Is snacking slowing your weight loss?

Sophie Edgington - Nutritionist | 14 Mar, 2021

We asked members how their eating habits had changed during the lockdown, and the message came back loud and clear that snacking had been a challenge! 50% said they were snacking more. Reasons may vary – anxiety, boredom, kitchen too accessible, no routine – but the result is the same, it's not helping your weight loss! So with this in mind, we've put together some tips to help.

When is a 'snack' a 'treat'?

First, let's define what we are talking about. The terms 'snack' and 'treat' are often interchangeable – but in our view, the two are very different. Snacking in itself is not a problem – providing the food you eat is part of a well-balanced calorie-controlled diet. The problem is when we make poor food choices that cause us to eat too many calories. This leads to the question – when is a 'snack' really a 'treat'?

Here are our definitions:

Snack – a small meal which provides some nutritional benefit and can be a healthy addition to your daily diet.

Treat – a food with little to no nutritional benefit, which should be eaten in moderation.


Tips to manage too much 'treat' snacking

If your snacking tends to lean more towards the 'treat' side and you want to regain some control, here are some ideas to try.

Practical tips

  1. Out of sight out of mind! This really does work! Keep treat foods where you don't see them every time you walk in the kitchen or open the fridge. Make it awkward to get to them – at the back of a cupboard, on the top shelf or in another room – anywhere requiring a bit more effort!
  2. Pre-portion – portion treats into sensible servings to encourage you to stick to one portion. Or if possible buy already portioned for example a multi pack of crisps instead of a large sharer bag, or individual 'fun-sized' chocolate bars.
  3. Limit occasions – if your daily snacking usually ends in you overeating, allow yourself a treat every other day instead. Also plan for it – add it to your food diary at the start of the day so you know how many calories you have left to play with.

Emotional tips

  1. Identify why you're eating these foods – stop and ask yourself how you are feeling – can you identify the emotion? Are you bored? Hungry? Anxious? Wanting a reward? Identifying your trigger is the first step to making a change.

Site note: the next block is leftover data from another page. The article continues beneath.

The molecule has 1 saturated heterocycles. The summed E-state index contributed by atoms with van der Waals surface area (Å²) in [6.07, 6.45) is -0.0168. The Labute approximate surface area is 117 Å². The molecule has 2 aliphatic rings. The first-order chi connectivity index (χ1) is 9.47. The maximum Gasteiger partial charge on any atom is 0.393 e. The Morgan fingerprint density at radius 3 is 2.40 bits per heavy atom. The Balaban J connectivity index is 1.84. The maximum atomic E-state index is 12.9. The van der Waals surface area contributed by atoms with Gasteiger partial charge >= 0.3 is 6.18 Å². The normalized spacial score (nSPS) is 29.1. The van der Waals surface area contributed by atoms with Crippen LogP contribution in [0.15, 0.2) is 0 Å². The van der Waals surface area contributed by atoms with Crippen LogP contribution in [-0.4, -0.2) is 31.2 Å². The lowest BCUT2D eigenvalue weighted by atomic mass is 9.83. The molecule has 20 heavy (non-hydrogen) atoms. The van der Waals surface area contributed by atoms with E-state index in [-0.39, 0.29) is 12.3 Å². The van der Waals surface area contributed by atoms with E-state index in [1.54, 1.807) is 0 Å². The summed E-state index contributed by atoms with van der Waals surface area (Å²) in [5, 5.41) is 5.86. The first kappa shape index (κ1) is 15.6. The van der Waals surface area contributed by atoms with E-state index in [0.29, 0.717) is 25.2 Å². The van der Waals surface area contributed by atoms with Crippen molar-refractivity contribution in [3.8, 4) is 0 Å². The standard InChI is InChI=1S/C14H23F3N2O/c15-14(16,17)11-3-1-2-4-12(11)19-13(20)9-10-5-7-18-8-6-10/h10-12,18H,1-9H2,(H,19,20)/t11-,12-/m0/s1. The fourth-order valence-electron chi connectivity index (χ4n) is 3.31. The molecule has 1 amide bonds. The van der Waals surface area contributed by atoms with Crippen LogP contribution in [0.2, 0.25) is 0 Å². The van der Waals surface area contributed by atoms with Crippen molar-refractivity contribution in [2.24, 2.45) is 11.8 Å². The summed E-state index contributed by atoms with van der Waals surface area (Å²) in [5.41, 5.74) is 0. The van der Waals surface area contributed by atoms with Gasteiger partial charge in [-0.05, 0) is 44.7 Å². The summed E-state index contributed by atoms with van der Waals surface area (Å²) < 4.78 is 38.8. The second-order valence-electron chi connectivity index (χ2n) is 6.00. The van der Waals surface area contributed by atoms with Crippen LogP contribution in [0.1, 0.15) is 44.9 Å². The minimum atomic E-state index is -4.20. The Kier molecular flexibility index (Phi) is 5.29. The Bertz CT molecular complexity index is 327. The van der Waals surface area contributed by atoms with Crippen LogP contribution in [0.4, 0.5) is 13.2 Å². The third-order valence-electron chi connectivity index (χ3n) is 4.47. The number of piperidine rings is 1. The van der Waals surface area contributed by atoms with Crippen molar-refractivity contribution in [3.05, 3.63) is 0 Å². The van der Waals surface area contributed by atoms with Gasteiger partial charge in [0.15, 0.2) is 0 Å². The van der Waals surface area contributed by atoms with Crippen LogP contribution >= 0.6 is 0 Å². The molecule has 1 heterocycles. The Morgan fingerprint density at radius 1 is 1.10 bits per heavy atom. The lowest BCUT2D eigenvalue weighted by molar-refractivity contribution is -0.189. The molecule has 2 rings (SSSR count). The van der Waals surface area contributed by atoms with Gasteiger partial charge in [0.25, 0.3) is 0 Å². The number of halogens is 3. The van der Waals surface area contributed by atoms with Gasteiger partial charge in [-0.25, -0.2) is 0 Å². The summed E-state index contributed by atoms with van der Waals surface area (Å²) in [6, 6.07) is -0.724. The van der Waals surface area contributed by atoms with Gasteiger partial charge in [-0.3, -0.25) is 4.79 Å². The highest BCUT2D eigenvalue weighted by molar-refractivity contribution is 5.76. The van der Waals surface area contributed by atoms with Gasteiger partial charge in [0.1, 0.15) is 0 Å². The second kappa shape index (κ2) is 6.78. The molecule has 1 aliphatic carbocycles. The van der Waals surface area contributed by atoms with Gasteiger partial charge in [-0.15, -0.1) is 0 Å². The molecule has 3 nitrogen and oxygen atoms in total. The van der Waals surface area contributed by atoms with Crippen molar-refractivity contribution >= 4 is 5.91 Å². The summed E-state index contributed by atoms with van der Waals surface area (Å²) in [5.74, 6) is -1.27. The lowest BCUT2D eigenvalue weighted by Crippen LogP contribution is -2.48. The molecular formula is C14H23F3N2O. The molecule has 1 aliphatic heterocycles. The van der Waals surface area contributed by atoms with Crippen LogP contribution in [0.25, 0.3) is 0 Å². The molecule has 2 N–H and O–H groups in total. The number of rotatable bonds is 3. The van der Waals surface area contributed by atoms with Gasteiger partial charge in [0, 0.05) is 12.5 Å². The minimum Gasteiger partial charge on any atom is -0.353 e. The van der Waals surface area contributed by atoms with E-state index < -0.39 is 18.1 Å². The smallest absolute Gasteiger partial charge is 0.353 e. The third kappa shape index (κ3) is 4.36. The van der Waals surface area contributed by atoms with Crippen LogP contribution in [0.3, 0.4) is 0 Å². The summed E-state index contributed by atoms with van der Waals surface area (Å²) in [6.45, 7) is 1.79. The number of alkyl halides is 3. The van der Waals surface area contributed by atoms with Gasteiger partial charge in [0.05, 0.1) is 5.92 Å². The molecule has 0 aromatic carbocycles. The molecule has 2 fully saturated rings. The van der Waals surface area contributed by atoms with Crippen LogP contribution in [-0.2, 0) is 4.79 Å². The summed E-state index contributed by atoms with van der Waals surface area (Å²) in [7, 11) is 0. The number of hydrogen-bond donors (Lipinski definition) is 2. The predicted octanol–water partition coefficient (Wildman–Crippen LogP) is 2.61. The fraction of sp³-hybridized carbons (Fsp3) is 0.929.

2. When you have the why, work on the what – if you're bored, think what else can you do to distract yourself from eating? Wanting to reward yourself, think what other options are there?
  3. Write an 'if, then' plan – write a list of things you will do when the urge to snack hits. For example, "If I want a biscuit at 11am, then I will eat a piece of fruit first to take away the craving". Or "If I go to grab a chocolate bar at 4pm, then I will head out for my daily walk and listen to my favourite music". Or "if I feel bored and find myself in the kitchen, then I will do [insert an activity you've been meaning to get to] instead".

How to snack smart

  1. Your snack should provide good nutrients – protein or fibre (as both help us feel fuller), 1 of your 5-a-day, or calcium.
  2. Portion control – around 200 calories is appropriate for a snack.
  3. Schedule your snack to avoid energy dips (and cravings) – eat little and regular.

Click here for some healthy sweet and savoury suggestions

The 80:20 rule

We should aim to eat well at least 80% of the time – aim to get good quality calories from healthy, natural foods. But being realistic, cutting out everything we enjoy rarely works for long. So if you do fancy something less healthy, keep it small (less than 100 kcals) and not too often. Here are some of our favourite treats for less than 100 calories.

Snacking isn't bad – just snack smart! Remember – no food in itself is bad, it's the quantity and frequency with which we eat it that has the impact on our health and weight. As always, the answer is moderation!

Nutritionist Sophie Edgington (ANutr), BSc Nutrition is passionate about practising evidence-based nutrition and debunking the multitude of inaccurate myths that so readily surround food and health information. Her goal is to ensure we are all able to make informed and responsible decisions regarding our health.